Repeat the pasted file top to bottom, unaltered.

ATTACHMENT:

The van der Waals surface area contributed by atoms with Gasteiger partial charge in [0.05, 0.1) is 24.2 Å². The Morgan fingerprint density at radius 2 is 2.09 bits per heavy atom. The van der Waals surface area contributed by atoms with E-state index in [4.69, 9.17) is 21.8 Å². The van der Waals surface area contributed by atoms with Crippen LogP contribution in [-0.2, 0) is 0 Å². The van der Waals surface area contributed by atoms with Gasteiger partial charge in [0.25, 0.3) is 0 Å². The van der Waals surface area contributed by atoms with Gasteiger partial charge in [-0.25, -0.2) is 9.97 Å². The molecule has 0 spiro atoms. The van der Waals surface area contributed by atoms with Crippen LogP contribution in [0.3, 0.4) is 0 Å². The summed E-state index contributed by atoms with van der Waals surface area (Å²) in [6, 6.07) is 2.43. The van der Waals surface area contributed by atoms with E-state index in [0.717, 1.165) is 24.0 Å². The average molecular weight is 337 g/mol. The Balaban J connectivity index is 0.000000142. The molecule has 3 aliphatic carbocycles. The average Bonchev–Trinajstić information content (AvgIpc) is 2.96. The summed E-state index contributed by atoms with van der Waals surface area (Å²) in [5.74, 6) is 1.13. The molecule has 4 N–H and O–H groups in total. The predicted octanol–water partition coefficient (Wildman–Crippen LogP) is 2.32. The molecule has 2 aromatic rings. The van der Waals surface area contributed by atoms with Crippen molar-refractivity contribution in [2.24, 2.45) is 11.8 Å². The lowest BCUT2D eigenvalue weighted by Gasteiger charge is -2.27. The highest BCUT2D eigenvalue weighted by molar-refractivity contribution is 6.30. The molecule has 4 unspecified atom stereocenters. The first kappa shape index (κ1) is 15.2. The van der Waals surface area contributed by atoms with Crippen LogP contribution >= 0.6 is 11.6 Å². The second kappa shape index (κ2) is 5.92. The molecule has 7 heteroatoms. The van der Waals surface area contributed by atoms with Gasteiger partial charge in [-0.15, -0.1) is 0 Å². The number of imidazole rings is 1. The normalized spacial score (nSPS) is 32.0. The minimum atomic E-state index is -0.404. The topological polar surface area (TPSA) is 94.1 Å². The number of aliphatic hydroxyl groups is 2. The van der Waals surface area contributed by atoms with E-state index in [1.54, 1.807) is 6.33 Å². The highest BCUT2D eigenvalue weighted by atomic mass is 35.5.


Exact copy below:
The van der Waals surface area contributed by atoms with Gasteiger partial charge in [0.05, 0.1) is 24.2 Å². The Morgan fingerprint density at radius 2 is 2.09 bits per heavy atom. The van der Waals surface area contributed by atoms with E-state index in [4.69, 9.17) is 21.8 Å². The van der Waals surface area contributed by atoms with Crippen LogP contribution in [-0.2, 0) is 0 Å². The van der Waals surface area contributed by atoms with Gasteiger partial charge in [0.25, 0.3) is 0 Å². The van der Waals surface area contributed by atoms with Gasteiger partial charge in [-0.25, -0.2) is 9.97 Å². The molecule has 0 spiro atoms. The van der Waals surface area contributed by atoms with Crippen LogP contribution in [0.3, 0.4) is 0 Å². The summed E-state index contributed by atoms with van der Waals surface area (Å²) in [6, 6.07) is 2.43. The van der Waals surface area contributed by atoms with E-state index in [0.717, 1.165) is 24.0 Å². The average molecular weight is 337 g/mol. The Balaban J connectivity index is 0.000000142. The molecule has 3 aliphatic carbocycles. The average Bonchev–Trinajstić information content (AvgIpc) is 2.96. The summed E-state index contributed by atoms with van der Waals surface area (Å²) in [5.74, 6) is 1.13. The molecule has 4 N–H and O–H groups in total. The predicted octanol–water partition coefficient (Wildman–Crippen LogP) is 2.32. The molecule has 2 aromatic rings. The van der Waals surface area contributed by atoms with Crippen molar-refractivity contribution in [2.24, 2.45) is 11.8 Å². The lowest BCUT2D eigenvalue weighted by Gasteiger charge is -2.27. The highest BCUT2D eigenvalue weighted by molar-refractivity contribution is 6.30. The molecule has 4 unspecified atom stereocenters. The first kappa shape index (κ1) is 15.2. The van der Waals surface area contributed by atoms with Crippen LogP contribution >= 0.6 is 11.6 Å². The second kappa shape index (κ2) is 5.92. The molecule has 7 heteroatoms. The van der Waals surface area contributed by atoms with Gasteiger partial charge in [-0.15, -0.1) is 0 Å². The number of imidazole rings is 1. The normalized spacial score (nSPS) is 32.0. The minimum atomic E-state index is -0.404. The topological polar surface area (TPSA) is 94.1 Å². The number of aliphatic hydroxyl groups is 2. The van der Waals surface area contributed by atoms with E-state index in [1.54, 1.807) is 6.33 Å². The highest BCUT2D eigenvalue weighted by atomic mass is 35.5.